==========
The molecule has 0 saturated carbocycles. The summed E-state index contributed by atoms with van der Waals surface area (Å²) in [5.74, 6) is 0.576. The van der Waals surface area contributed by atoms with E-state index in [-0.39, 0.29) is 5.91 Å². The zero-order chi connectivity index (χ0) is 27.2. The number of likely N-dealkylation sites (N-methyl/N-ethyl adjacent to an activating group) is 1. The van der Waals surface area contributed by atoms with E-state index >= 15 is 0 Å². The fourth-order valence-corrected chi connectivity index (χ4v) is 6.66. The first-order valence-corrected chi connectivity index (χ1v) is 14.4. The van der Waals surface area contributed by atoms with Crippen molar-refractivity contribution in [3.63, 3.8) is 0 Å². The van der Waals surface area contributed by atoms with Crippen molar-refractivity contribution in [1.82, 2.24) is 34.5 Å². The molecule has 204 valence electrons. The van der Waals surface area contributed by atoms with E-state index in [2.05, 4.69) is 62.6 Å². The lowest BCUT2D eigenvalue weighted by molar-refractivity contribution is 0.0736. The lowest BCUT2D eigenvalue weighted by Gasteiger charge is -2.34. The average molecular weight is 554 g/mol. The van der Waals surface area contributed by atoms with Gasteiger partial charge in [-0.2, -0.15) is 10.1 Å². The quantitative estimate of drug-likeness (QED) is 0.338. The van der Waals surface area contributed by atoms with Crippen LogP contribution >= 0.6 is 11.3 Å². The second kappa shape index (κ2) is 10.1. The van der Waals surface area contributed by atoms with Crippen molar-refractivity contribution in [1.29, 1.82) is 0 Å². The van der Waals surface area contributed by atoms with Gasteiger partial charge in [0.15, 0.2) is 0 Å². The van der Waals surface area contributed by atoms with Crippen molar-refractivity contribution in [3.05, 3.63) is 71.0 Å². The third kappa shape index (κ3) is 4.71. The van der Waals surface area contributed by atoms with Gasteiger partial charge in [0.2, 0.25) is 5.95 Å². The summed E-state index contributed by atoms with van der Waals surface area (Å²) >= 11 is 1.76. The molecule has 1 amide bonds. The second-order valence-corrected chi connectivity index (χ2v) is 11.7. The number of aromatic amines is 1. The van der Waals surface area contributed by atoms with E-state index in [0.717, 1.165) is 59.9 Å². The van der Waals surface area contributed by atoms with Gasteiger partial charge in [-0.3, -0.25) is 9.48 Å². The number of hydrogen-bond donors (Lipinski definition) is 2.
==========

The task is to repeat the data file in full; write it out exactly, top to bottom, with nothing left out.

The molecule has 0 saturated carbocycles. The summed E-state index contributed by atoms with van der Waals surface area (Å²) in [5.74, 6) is 0.576. The van der Waals surface area contributed by atoms with E-state index in [-0.39, 0.29) is 5.91 Å². The zero-order chi connectivity index (χ0) is 27.2. The number of likely N-dealkylation sites (N-methyl/N-ethyl adjacent to an activating group) is 1. The van der Waals surface area contributed by atoms with E-state index >= 15 is 0 Å². The fourth-order valence-corrected chi connectivity index (χ4v) is 6.66. The first-order valence-corrected chi connectivity index (χ1v) is 14.4. The van der Waals surface area contributed by atoms with Crippen molar-refractivity contribution in [3.63, 3.8) is 0 Å². The van der Waals surface area contributed by atoms with Crippen molar-refractivity contribution in [1.82, 2.24) is 34.5 Å². The molecule has 204 valence electrons. The van der Waals surface area contributed by atoms with E-state index in [2.05, 4.69) is 62.6 Å². The lowest BCUT2D eigenvalue weighted by molar-refractivity contribution is 0.0736. The lowest BCUT2D eigenvalue weighted by Gasteiger charge is -2.34. The average molecular weight is 554 g/mol. The van der Waals surface area contributed by atoms with Gasteiger partial charge in [-0.2, -0.15) is 10.1 Å². The quantitative estimate of drug-likeness (QED) is 0.338. The van der Waals surface area contributed by atoms with Crippen LogP contribution >= 0.6 is 11.3 Å². The second kappa shape index (κ2) is 10.1. The van der Waals surface area contributed by atoms with Crippen molar-refractivity contribution in [1.29, 1.82) is 0 Å². The van der Waals surface area contributed by atoms with Gasteiger partial charge in [0.15, 0.2) is 0 Å². The van der Waals surface area contributed by atoms with Crippen molar-refractivity contribution in [3.05, 3.63) is 71.0 Å². The third kappa shape index (κ3) is 4.71. The van der Waals surface area contributed by atoms with Gasteiger partial charge in [0.2, 0.25) is 5.95 Å². The summed E-state index contributed by atoms with van der Waals surface area (Å²) >= 11 is 1.76. The molecule has 1 amide bonds. The second-order valence-corrected chi connectivity index (χ2v) is 11.7. The number of aromatic amines is 1. The van der Waals surface area contributed by atoms with E-state index in [0.717, 1.165) is 59.9 Å². The van der Waals surface area contributed by atoms with Gasteiger partial charge in [-0.3, -0.25) is 9.48 Å². The number of hydrogen-bond donors (Lipinski definition) is 2.